India is not anticipated to become a part of this trend. The demand for ACs in the country is increasing at a rapid pace, outpacing most other countries. The combination of rising incomes, hot and humid weather, and improved affordability and accessibility is prompting more and more Indians to purchase or lease an AC as soon as they are financially able, and at times even when they are not.

    Approximately 8-10% of the nation’s 300 million households, which house 1.4 billion individuals, currently have an air conditioning unit. However, this percentage is estimated to increase to nearly 50% by 2037, according to government forecasts. The International Energy Agency (IEA) also projects that India will have over 1 billion functioning ACs by 2050.

    This could have a major impact on the worldwide attempt to limit temperature increases to 1.5C. Air conditioners (ACs) are currently inefficient and consume a large amount of electricity, primarily from fossil fuels.


    Collectively, they can increase external temperatures as they release warmth from inside to the outside. They contain chemical coolants which, if released, can have nearly 1,500 times the environmental impact of CO2.2

    The increasing number of air conditioners in India will result in a significant need for electricity. During the hottest hours of summer, ACs have already been responsible for 40% to 60% of the total power consumption in Delhi and Mumbai.

    The IEA predicts that by 2050, India’s power usage for air conditioning will surpass the total power usage of Africa.

    The majority of this power is generated through the use of coal, and although India’s renewable energy capacity, like solar power, is increasing, it is not growing as quickly as the demand for air conditioning, which is expected to surpass all other household appliances.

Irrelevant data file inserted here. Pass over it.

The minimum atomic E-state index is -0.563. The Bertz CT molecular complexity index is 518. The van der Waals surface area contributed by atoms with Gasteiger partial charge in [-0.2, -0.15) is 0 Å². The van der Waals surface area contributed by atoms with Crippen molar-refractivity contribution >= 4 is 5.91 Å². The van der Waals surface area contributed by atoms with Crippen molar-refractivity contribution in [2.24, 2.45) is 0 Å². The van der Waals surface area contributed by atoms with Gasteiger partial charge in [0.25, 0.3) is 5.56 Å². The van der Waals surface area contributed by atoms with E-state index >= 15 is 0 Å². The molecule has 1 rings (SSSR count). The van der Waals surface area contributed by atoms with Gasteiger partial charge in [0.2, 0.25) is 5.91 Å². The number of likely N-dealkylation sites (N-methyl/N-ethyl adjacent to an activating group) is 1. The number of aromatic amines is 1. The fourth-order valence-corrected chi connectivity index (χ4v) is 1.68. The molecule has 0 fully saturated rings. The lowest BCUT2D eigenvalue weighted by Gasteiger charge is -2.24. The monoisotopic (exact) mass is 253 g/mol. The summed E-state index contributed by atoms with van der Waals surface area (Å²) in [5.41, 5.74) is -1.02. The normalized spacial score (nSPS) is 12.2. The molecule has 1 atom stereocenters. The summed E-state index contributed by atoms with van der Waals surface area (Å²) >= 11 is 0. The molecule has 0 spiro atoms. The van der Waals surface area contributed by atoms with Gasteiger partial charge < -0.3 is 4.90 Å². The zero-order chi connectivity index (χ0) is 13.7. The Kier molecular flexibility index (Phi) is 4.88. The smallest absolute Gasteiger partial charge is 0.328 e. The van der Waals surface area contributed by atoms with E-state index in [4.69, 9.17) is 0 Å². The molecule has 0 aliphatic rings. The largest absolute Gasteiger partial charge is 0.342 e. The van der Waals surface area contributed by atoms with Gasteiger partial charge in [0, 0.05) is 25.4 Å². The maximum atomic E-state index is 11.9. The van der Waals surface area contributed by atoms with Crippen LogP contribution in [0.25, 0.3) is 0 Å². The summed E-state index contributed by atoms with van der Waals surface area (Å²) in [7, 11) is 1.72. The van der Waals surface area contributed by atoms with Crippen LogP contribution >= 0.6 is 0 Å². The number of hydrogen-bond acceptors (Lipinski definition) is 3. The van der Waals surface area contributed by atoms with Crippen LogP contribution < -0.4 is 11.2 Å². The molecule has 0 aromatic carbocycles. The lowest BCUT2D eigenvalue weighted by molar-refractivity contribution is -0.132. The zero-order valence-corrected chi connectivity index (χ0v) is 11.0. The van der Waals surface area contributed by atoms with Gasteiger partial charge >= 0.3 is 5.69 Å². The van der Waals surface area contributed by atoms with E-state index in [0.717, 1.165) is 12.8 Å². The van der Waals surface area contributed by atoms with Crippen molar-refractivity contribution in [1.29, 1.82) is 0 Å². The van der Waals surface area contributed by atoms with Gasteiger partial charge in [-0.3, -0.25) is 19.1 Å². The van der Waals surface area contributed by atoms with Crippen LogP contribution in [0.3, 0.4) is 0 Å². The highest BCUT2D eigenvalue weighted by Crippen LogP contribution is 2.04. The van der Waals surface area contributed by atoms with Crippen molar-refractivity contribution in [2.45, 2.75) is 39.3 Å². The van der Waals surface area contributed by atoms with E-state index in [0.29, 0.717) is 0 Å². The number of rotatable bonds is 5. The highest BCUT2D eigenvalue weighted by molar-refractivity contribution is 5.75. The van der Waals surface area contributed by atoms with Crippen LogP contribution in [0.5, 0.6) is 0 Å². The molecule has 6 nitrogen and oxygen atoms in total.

The mandate of Cop28 continues to progress, with Greenpeace presenting additional proof of the consequences of oil and gas companies’ release of greenhouse gases. As stated by Nina Lakhani, here are the key points from Cop28:

    Mary Robinson recently left her first comment following the controversy surrounding the Cop28 president’s contentious reply to her inquiries about the necessity of a fossil fuel phase-out, as uncovered by the Guardian.

    The most recent version of the negotiation document for the global stocktake has been released, indicating some advancements but highlighting that major decisions are still pending. The global stocktake is a crucial element of the Paris agreement, evaluating the progress and remaining challenges in addressing climate change on a global scale.

    Many people are expressing anger about the recent revelation that Cop28 has granted a significant number of fossil fuel lobbyists entry.

    Thank you for taking the time to read this. I will now pass the floor to my colleague, Sandra Laville.

    The World Meteorological Organization has discovered that the pace and consequences of climate change have significantly increased in the 2010s, reaching an alarming level.